He adds that every one of its 150 buyers, including wet markets and hypermarket operators, received the same amount of discount as Meatworks and that NFC was not giving preferential treatment.

He also denies that NFC paid RM26,400 to Shahrizat for expenses. In fact, she was the one who paid NFC RM25,000 for cattle she bought for qurban (sacrifice and distribution to the poor for Hari Raya Haji), he says.

Dr Salleh nevertheless admits that NFC gave a cow each to Shaziman and Yunus, but it was as part of its Corporate Social Responsibility to donate to the poor in the area.

He also justifies the RM827,579 NFC spent on overseas trips.

As the company was new in the industry, he explains, it had to go to Australia a number of times to look for the cattle and suppliers and establish business links with them.

“2009 was a difficult year for us because we didn't have the expertise. We had to look for expertise in abattoir and feedlot, and skilled manpower to bring to Malaysia, and that cost money. Australia doesn't consider Malaysia a big market, so there was a lot of cost of investment in our first year.”

None of them travelled first class on these business trips, he says, adding that Shahrizat did not come along for a single trip.

On NFC's loss of RM7mil in 2009 and RM11mil in 2010, Dr Salleh took Rafizi to task.

“Obviously he doesn't know anything about business. In any new business, you don't make money for the first few years because there are investment costs. You need to put up buildings, infrastructure and make investments.

“The first year, we were struggling; the second year, we were getting better and for the third year, we are doing well. By 2012, our returns will be positive. And we have 27 more years to go.”

By this time, Dr Salleh has managed to get over his media shyness to deliver a jibe that Rafizi should not advise the Selangor government on how to do business.

“He would close everything down due to his inexperience,” he says. “(PKR's) Tan Sri Khalid Ibrahim was running Guthrie and has experience running real companies. I suggest he understudies Tan Sri Khalid before making any critical decisions.”

Dr Salleh also points out that his three children who graduated from universities in the US had highly paid jobs there and it was he who forced them to return because he wanted to create skills in the cattle industry here.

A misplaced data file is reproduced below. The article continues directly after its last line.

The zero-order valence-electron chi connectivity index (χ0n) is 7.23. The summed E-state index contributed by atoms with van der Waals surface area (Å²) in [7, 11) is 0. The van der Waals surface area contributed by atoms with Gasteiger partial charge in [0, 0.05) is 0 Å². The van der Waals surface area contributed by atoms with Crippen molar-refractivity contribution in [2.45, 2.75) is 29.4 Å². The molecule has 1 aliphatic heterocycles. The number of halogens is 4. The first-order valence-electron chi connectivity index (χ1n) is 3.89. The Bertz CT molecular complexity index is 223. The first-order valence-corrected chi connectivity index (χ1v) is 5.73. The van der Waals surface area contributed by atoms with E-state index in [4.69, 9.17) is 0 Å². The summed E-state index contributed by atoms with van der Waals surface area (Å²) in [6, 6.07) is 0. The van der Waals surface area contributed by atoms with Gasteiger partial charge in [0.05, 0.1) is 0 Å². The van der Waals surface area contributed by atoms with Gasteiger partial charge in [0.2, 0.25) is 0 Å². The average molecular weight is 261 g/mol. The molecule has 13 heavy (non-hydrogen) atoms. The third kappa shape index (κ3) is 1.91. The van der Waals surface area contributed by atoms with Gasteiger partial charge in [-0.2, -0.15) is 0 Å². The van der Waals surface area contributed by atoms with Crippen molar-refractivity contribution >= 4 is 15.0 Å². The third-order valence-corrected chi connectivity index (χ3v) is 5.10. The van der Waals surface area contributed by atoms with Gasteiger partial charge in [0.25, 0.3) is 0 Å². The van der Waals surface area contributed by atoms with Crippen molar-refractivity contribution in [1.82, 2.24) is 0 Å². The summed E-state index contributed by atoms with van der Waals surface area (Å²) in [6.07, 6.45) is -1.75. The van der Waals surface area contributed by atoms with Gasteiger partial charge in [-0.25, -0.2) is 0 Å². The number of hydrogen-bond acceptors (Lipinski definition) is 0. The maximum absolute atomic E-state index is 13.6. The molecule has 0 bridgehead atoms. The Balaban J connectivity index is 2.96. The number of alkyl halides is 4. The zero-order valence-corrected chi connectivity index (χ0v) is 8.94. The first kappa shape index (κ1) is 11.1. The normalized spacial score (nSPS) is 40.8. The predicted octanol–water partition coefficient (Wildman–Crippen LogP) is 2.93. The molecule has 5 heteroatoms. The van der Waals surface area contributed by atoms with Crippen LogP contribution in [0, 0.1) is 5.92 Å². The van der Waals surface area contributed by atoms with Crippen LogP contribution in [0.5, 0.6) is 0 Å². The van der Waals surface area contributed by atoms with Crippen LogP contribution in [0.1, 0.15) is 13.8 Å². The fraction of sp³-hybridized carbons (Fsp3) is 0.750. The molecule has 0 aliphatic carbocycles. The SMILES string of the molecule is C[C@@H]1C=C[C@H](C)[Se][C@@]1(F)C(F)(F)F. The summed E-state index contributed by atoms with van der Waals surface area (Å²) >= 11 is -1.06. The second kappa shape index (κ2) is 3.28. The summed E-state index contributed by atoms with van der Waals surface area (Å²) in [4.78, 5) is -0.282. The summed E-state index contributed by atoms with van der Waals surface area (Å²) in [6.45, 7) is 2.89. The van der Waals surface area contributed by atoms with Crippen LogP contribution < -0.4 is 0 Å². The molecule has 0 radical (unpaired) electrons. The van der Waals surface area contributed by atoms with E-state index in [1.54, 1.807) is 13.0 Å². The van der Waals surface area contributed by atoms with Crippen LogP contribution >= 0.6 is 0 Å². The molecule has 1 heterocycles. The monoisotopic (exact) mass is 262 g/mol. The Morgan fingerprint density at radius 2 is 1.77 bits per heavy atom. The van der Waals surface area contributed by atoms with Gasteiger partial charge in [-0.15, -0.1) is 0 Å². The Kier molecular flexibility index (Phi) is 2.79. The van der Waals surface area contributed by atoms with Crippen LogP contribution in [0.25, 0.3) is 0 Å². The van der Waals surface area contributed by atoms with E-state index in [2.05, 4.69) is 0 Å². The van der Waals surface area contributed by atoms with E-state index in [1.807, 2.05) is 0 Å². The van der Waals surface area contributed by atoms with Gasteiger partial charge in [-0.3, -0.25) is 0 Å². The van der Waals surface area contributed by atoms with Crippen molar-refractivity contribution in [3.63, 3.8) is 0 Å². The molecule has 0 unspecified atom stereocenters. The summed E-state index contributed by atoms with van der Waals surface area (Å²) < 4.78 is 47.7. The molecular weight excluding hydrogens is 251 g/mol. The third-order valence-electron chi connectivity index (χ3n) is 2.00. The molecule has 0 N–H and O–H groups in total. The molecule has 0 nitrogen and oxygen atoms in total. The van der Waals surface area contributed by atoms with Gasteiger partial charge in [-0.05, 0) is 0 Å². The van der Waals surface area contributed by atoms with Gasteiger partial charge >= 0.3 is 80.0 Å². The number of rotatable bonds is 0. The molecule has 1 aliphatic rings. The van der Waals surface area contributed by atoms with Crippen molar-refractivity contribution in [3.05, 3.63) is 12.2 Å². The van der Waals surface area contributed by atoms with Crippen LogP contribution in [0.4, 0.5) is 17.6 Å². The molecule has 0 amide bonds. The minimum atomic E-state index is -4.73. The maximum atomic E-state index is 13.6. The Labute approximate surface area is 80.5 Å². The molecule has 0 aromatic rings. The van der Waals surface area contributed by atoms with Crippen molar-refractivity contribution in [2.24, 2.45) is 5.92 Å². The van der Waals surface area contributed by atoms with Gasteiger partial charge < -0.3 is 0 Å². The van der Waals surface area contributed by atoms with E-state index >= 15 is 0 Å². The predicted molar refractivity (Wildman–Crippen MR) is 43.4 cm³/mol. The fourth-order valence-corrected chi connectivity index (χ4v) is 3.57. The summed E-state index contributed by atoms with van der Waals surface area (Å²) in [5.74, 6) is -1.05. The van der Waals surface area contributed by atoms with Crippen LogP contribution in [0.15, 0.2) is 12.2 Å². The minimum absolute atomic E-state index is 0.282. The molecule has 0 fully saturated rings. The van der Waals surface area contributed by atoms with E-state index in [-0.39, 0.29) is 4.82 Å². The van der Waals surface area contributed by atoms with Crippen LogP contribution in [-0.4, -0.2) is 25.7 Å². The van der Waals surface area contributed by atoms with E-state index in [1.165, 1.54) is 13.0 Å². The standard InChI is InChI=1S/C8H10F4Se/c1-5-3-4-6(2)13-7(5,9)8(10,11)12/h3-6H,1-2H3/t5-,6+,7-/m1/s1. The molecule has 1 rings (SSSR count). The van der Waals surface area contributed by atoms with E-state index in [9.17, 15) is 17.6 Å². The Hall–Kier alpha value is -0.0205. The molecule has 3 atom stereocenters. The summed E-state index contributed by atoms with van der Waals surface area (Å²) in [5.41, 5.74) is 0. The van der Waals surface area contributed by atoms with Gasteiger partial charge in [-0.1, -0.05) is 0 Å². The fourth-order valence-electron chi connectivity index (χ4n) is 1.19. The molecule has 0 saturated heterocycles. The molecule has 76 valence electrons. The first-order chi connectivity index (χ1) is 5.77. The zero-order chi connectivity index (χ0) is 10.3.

“No child who graduates from university wants to be a farmer. I told them the country supported you and now you must support the country, and they reluctantly came back,” he says, adding that one of the jobs his children do now is to jaga tahi lembu (clean cow dung).

Lawyer Shafee says there is an overwhelming case to sue for defamation because every one of the allegations made is “rubbish, has been spun and not truthful at all”.

Dr Salleh says his family will sit down together to discuss whether to sue and how to proceed.

“It will be a family decision. We don't want to rush into this. Rafizi has rushed into accusations. I don't feel angry. I actually feel kesian (pity) for him. The anger will burn him rather than make us angry.”

Son Izmir too says he is not angry because the allegations are not true.

“But I am a bit sad that everybody else in the country may believe his over-eager accusations. We have addressed those issues and I hope the press can help disseminate this information,” Izmir says

“And I would like to invite Rafizi to take a look for himself instead of coming and screaming at us from the gate outside and then making allegations about everything when he has nothing.”

Still, people will be watching to see how Shahrizat emerges from it all. Some of her Umno colleagues, like the colourful Kinabatangan MP Datuk Bung Mohktar Radin, have demanded for her resignation over the issue.

But Muhyiddin has come to her defence, saying she doesn't need to because she is not directly involved.

In the meantime, Shahrizat has been keeping a low profile.